“Farming and ranching families have a connection to the land,” said Ken Morgan, Private Lands Program Manager for Colorado Parks and Wildlife. “They know that sound soil, water and vegetation management practices benefit their agricultural operations and also benefit wildlife. The health of the land is not an abstract concept to them and that’s worth celebrating.”

More conservation coverage here.

The latest newsletter from the Water Center at Colorado Mesa University is hot off the presses

Colorado Water Plan website screen shot November 1, 2013
Colorado Water Plan website screen shot November 1, 2013

Click here to read the newsletter. Here’s an excerpt:

Basin Roundtables around the state are busy drafting their “basin implementation plans” to feed into the Colorado Water Plan the governor wants drafted by December of this year. Upcoming meetings in Carbondale (1/23) and Silt (1/29), as well as the Annual Water Course in Grand Junction (2/3, 10 & 17) will focus on the plan & provide opportunities for citizen input. You can get more information & provide input on the Colorado and Gunnison Basin planning efforts, as well as the statewide effort, here.

More education coverage here.

Loveland: Senior center utilizes geothermal for heating and cooling

Geothermal exchange via Top Alternative Energy Sources
Geothermal exchange via Top Alternative Energy Sources

From the Loveland Reporter-Herald (Jessica Maher):

In most buildings, the center of heating operations is called the boiler room, but the three-story Mirasol Phase II building is unlike most buildings, and is the first of its kind in Loveland. There are no water boilers, no air conditioning units. Instead, the 60 units in the building are heated and cooled by a geothermal exchange system and hot water to faucets comes from a solar collector system on the roof…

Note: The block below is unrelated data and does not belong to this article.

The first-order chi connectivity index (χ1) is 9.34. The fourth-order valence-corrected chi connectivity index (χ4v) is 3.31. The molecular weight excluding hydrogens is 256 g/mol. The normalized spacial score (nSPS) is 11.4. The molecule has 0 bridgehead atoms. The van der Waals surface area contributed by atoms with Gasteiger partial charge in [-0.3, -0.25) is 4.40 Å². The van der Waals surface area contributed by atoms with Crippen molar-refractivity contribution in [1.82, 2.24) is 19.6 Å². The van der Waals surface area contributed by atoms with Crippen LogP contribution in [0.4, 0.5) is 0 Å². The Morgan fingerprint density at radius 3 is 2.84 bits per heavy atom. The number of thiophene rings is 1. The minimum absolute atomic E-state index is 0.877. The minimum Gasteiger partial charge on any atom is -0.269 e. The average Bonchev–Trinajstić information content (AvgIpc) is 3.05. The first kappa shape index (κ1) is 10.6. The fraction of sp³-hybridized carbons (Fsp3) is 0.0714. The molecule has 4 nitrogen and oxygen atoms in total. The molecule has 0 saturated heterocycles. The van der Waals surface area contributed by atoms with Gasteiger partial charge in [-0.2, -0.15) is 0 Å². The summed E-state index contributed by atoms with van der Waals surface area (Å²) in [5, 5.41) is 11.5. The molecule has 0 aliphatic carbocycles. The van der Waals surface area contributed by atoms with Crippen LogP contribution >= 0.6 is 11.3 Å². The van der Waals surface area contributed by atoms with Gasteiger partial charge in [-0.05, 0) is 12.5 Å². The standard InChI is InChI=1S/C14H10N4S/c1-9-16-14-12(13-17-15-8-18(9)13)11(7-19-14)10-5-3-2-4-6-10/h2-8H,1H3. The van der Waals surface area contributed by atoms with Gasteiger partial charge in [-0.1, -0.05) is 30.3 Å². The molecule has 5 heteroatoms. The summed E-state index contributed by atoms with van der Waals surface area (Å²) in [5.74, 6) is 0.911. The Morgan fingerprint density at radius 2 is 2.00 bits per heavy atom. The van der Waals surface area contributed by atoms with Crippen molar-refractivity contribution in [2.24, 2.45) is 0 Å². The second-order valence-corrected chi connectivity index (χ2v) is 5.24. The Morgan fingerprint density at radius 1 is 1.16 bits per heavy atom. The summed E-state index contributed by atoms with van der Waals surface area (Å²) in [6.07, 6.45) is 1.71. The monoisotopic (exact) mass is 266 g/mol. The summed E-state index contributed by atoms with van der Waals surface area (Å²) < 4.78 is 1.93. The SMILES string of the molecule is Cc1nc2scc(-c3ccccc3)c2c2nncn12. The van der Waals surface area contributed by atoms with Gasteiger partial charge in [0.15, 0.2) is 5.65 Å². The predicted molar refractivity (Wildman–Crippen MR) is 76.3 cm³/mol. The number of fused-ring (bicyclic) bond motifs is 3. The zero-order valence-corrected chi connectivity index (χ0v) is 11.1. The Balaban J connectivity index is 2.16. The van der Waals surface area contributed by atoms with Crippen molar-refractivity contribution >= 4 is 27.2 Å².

So how does it work? Temperatures below the earth’s surface remain unchanged throughout the year. By capturing that water and pumping it through a buried loop system, a heat exchange either cools the water down or heats it up. There are five closed loop heat exchange systems located in the basement of the Mirasol Phase II building, and the thermostat inside each unit dictates the action of the heat exchange…

Geothermal exchange systems can also be used to heat and cool homes but carry a hefty price tag, largely because of the need for wells to access the underground water. At Mirasol, 36 holes 500 feet deep were drilled where the parking lot is currently located, according to Joe Boeckenstedt of Pinkard Construction Co., which was the general contractor for the Phase II project.

Of the $13.4 million to build Mirasol Phase II, the solar panels and the geothermal exchange cost about $460,000, according to Loveland Housing Authority maintenance supervisor Bill Rumley, who said the agency expects to see a return on investment for the alternative energies within a decade.

More geothermal coverage here.